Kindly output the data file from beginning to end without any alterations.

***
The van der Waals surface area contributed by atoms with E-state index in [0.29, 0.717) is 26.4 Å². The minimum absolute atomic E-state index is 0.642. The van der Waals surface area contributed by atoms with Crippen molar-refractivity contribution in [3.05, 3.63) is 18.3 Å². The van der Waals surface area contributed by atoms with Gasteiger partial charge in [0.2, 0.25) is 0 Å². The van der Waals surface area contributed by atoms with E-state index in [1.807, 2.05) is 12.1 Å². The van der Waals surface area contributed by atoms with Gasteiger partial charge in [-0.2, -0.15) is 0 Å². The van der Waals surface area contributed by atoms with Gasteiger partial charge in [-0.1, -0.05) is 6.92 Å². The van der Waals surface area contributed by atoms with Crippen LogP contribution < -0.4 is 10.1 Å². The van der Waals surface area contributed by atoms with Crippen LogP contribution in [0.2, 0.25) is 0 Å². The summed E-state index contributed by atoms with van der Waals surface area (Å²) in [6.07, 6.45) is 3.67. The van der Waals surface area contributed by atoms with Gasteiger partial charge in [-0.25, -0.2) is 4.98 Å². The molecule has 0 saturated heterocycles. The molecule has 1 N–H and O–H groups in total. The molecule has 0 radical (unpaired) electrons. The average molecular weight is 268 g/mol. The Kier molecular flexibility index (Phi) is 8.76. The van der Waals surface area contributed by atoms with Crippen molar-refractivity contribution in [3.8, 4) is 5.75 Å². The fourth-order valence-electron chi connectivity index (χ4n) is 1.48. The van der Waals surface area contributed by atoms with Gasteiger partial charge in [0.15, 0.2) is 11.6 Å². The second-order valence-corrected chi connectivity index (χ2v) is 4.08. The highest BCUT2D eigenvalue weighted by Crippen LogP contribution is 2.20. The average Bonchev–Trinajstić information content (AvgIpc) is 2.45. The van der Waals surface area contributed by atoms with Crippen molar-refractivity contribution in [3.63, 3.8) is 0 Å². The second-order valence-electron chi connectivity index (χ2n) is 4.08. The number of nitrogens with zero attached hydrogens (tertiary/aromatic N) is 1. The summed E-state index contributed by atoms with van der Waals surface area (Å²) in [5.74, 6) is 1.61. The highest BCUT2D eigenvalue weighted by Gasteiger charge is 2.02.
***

The van der Waals surface area contributed by atoms with E-state index in [0.29, 0.717) is 26.4 Å². The minimum absolute atomic E-state index is 0.642. The van der Waals surface area contributed by atoms with Crippen molar-refractivity contribution in [3.05, 3.63) is 18.3 Å². The van der Waals surface area contributed by atoms with Gasteiger partial charge in [0.2, 0.25) is 0 Å². The van der Waals surface area contributed by atoms with E-state index in [1.807, 2.05) is 12.1 Å². The van der Waals surface area contributed by atoms with Gasteiger partial charge in [-0.2, -0.15) is 0 Å². The van der Waals surface area contributed by atoms with Gasteiger partial charge in [-0.1, -0.05) is 6.92 Å². The van der Waals surface area contributed by atoms with Crippen LogP contribution < -0.4 is 10.1 Å². The van der Waals surface area contributed by atoms with Crippen LogP contribution in [0.2, 0.25) is 0 Å². The summed E-state index contributed by atoms with van der Waals surface area (Å²) in [6.07, 6.45) is 3.67. The van der Waals surface area contributed by atoms with Gasteiger partial charge in [-0.25, -0.2) is 4.98 Å². The molecule has 0 saturated heterocycles. The molecule has 1 N–H and O–H groups in total. The molecule has 0 radical (unpaired) electrons. The average molecular weight is 268 g/mol. The Kier molecular flexibility index (Phi) is 8.76. The van der Waals surface area contributed by atoms with Crippen molar-refractivity contribution in [3.8, 4) is 5.75 Å². The fourth-order valence-electron chi connectivity index (χ4n) is 1.48. The van der Waals surface area contributed by atoms with Gasteiger partial charge in [0.15, 0.2) is 11.6 Å². The second-order valence-corrected chi connectivity index (χ2v) is 4.08. The highest BCUT2D eigenvalue weighted by Crippen LogP contribution is 2.20. The average Bonchev–Trinajstić information content (AvgIpc) is 2.45. The van der Waals surface area contributed by atoms with Crippen molar-refractivity contribution in [3.63, 3.8) is 0 Å². The second-order valence-electron chi connectivity index (χ2n) is 4.08. The number of nitrogens with zero attached hydrogens (tertiary/aromatic N) is 1. The summed E-state index contributed by atoms with van der Waals surface area (Å²) in [5.74, 6) is 1.61. The highest BCUT2D eigenvalue weighted by Gasteiger charge is 2.02.